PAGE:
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Secondly, five sections of staves were glued edgewise to one end of the barrel, creating a lid.

 

Then pieces of individual staves were tapered in both ends and glued to the barrel form.

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Finally, staves were trimmed and sanded to final shape.

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This is the result compared to the original barrel.

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My next post will contain painting and barrel hoops. 

 

What I learned so far (to be practiced during the build of the 5 remaining barrels) are the following. It´s a good idea not to use too thin staves, since quite a lot of sanding is required to achieve the final shape of the barrel. I also learned the importance of placing the first stave accurate, and to safeguard each stave in terms of its shape. One litre misalignment has the tendency to grow for each stave this is added. Hopefully the next barrel will turn out even better.

 

Thanks for dropping by.

/Alfons

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The barrel staves look much better. That is a nice detail. You can use paper or tape for the hoops. Once they are painted, they will look every bit the real thing.

 

Russ

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Hi Alfons,

 

Its great to have you back. I like the barrels, you're crazy, crazy in a good way, but still crazy. I'm just as crazy, I have a couple of barrels I was planning on using and didn't like the ways the rings looked so I sanded them off. I have some copper tape I had left over from another project and sliced a thin sliver (it was a bit tricky to get the curve so it would lay flat)to make the rings. Instead of painting them black, I used a black Sharpie (Marker), so some of the copper red seems to show through so they look like iron with a tiny bit of rust.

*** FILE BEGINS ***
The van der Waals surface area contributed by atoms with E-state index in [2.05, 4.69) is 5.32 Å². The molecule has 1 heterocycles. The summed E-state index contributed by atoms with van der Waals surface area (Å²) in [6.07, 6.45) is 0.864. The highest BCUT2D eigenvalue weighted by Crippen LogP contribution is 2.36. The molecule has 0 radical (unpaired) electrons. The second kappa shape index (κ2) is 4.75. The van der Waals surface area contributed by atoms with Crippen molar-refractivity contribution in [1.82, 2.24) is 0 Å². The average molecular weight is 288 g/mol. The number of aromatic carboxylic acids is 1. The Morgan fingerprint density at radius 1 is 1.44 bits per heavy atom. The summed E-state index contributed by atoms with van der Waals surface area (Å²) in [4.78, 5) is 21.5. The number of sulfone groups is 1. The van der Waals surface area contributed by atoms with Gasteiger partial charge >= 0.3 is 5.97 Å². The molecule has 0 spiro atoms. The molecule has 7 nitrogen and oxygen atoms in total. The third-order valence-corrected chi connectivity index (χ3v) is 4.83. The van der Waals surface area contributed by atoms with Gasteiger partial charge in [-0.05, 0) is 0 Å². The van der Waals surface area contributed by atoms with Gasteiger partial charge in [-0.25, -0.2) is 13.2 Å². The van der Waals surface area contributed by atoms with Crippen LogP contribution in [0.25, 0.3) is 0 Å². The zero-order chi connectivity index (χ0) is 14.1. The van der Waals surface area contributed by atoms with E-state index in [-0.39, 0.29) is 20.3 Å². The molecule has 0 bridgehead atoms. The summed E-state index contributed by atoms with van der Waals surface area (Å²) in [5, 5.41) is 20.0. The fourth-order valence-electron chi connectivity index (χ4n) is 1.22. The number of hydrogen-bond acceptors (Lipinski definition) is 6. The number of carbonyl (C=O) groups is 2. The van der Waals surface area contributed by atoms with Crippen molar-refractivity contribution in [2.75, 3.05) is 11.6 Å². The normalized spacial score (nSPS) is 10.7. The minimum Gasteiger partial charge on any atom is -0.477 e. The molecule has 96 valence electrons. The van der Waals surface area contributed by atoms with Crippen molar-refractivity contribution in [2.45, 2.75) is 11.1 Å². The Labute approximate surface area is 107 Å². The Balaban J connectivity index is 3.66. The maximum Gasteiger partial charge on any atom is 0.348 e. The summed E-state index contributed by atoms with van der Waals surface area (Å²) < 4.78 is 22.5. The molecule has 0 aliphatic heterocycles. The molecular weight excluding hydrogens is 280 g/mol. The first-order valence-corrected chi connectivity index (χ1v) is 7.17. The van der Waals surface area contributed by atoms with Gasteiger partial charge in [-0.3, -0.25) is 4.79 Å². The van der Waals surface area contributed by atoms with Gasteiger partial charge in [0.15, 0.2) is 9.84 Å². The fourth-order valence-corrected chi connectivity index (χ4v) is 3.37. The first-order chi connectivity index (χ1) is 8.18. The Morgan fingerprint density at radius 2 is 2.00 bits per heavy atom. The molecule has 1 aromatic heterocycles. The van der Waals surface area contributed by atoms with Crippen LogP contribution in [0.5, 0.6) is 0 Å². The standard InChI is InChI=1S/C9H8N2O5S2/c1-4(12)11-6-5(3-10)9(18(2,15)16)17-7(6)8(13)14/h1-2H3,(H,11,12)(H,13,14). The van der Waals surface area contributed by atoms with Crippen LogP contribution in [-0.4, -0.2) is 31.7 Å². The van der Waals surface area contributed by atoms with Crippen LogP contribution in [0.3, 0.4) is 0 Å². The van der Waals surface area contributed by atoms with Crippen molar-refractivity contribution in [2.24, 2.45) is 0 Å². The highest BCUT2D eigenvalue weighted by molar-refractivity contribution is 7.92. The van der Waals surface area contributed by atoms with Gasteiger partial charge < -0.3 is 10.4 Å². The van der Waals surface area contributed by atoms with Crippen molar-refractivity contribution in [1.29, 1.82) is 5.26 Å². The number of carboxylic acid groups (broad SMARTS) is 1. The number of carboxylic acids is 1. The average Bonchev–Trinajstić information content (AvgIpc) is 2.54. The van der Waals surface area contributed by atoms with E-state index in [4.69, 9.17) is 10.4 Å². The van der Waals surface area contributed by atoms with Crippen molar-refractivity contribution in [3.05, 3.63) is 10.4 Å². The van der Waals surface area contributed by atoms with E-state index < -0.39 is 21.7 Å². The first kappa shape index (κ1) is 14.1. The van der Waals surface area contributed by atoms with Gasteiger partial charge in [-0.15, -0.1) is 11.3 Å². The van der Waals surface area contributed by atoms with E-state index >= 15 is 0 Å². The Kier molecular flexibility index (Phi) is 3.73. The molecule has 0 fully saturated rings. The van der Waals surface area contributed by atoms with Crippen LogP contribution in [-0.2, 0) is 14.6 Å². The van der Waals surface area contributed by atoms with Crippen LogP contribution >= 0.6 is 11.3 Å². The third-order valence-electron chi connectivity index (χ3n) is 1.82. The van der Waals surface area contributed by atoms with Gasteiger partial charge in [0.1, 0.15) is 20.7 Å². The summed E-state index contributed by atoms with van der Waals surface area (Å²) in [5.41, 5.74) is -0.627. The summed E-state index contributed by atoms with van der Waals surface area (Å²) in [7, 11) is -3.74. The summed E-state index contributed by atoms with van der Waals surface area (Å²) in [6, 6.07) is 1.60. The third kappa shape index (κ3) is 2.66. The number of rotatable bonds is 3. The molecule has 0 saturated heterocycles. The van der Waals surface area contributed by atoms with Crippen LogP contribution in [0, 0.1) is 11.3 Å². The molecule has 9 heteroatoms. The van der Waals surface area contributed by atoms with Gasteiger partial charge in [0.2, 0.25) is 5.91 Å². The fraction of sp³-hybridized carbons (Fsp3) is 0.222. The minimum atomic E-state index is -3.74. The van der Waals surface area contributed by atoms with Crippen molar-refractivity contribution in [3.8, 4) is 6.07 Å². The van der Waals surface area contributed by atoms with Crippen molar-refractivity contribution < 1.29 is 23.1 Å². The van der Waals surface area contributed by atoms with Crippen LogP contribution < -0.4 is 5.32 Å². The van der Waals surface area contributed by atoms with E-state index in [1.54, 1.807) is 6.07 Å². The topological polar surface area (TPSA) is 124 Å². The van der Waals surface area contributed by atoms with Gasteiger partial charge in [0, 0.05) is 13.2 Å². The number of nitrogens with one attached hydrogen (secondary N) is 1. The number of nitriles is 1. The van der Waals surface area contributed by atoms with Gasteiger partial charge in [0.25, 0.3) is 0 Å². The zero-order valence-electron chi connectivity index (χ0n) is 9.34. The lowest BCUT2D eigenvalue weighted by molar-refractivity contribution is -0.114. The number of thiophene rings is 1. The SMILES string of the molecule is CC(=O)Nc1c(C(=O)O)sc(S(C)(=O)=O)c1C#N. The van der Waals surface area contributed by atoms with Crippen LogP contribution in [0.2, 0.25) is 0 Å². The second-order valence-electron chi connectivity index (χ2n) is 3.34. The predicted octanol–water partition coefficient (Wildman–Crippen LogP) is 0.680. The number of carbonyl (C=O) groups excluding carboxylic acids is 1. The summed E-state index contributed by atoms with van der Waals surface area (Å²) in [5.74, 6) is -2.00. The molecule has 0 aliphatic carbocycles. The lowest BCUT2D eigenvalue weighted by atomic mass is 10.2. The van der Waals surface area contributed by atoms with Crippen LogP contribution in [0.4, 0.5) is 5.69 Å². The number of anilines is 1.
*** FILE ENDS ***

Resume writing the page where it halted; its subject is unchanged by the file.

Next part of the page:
I'm traveling now, but when I get home I'll post a pic.

 

Best,

Steve

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Alfons,

 

The staved barrel looks quite nice and an improvement over the initial try. A set of six of those will look sharp on your schooner. I too am going to put some barrels on deck...I might take a pointer or two from you.

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Thanks for your nice comments and feedback :)

 

My plan is to use thin strips of masking tape to produce the hoops. The tape will be painted flat black before assembly.

 

Prior to painting, I am working with the rest of the barrels. Quite time consuming, I spent about 3h making one single barrel! But ones finished, I hope they will make a nice addition to the deck.

 

I also managed to find a suitable material for the seine net and the dip net! Finally.

 

Thanks for looking in.

 

/Alfons

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“I hope they will make a nice addition to the deck.” 

 

Yes, the barrels will really dress up the deck.  I will be needing a seine net for the Lettie, what material did you find?  

 

Thanks,  Bob

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Hi Alfons,

 

those Barrels are beatiful made, also the ship is a delight to see, I love those Gloucester fishing schooners with their high seaworthy hulls, every time I see one I must think of the Film "The Boston man", staring amoungst others, Gregory Peck as the Skipper with his gloucester shooner "Pilgrim of Salem", also featuring the best bluewater schooner race at its Limits, I ever saw on film

 

Nils